A new Republican president takes office. Half the nation is appalled.
But we're not talking about Donald Trump.
University of Washington history professor Jim Gregory told KUOW's Ross Reynolds that to find another election that produced such division — and such a surge of political activism — you have to go way back in American history.
“The shock of Lincoln’s election and the shock of Trump’s election are somewhat similar,” Gregory said.
“In terms of political dynamics, we haven’t had an election since then that turned out to deliver such a big surprise and such a huge turn in the nature and direction of governance.”
We're seeing "kind of a panic on the part of many Americans" about that change.
Gregory said that the activism surrounding Trump's election differs in important ways from that of the civil rights era or during the Vietnam War protests.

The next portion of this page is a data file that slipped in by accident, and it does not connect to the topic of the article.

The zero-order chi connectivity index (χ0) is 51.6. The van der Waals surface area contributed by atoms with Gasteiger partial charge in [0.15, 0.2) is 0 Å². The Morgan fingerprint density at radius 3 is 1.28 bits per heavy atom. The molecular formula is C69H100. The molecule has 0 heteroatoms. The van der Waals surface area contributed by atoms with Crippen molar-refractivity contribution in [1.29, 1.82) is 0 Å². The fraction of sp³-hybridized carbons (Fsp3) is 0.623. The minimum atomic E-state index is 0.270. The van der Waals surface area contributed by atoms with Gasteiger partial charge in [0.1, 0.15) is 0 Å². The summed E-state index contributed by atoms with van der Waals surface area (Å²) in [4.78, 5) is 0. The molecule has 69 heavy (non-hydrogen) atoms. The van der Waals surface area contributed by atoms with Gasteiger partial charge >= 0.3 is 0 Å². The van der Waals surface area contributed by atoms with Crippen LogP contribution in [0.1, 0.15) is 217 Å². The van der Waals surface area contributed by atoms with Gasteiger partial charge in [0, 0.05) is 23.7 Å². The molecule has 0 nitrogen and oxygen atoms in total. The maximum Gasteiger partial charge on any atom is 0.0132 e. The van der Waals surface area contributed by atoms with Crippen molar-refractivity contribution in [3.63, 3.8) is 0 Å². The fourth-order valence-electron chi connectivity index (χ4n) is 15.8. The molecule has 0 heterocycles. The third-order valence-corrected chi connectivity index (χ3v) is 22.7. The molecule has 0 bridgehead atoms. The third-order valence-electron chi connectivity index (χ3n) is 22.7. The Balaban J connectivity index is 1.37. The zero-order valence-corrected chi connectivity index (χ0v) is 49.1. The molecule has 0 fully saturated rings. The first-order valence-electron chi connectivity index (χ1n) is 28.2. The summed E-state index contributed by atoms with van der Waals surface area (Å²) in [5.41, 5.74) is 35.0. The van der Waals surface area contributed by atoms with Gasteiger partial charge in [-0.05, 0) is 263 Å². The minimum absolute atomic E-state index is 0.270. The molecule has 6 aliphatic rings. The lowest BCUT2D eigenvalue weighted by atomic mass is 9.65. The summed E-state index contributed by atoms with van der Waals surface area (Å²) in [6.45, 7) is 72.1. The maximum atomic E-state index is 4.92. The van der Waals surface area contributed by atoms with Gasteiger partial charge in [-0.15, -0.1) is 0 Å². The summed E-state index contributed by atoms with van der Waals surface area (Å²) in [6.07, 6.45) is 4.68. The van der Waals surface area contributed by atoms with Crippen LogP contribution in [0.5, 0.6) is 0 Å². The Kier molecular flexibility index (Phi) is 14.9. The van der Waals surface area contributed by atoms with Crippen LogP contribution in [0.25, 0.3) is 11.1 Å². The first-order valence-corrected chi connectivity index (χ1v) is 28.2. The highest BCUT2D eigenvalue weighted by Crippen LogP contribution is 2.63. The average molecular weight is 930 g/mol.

For one thing, the new activism results not out of a specific social issue but out of partisanship, he said.
Then there's the broad support in many places from elected officials.
"We have a mayor and a governor in this state that encourage the protests, join the protests. They almost become official acts of governance," Gregory said. "And that's really different. Imagine the anti-war protests with that kind of support. Never would have happened. Nor did the civil rights movement have that kind of governmental support."
In Lincoln's time, there were also protests like that.
"It was called secession," Gregory said.
Today, he said, on the surface there are similarities to what happened in the 1860s.
"I don't see anybody settling this down," he said. "This seems like a war that's going to continue for some time."
You’ll hear more about the new activism around Puget Sound this week and next. It’s part of reporting by the KUOW politics team on President Trump’s impact on the region.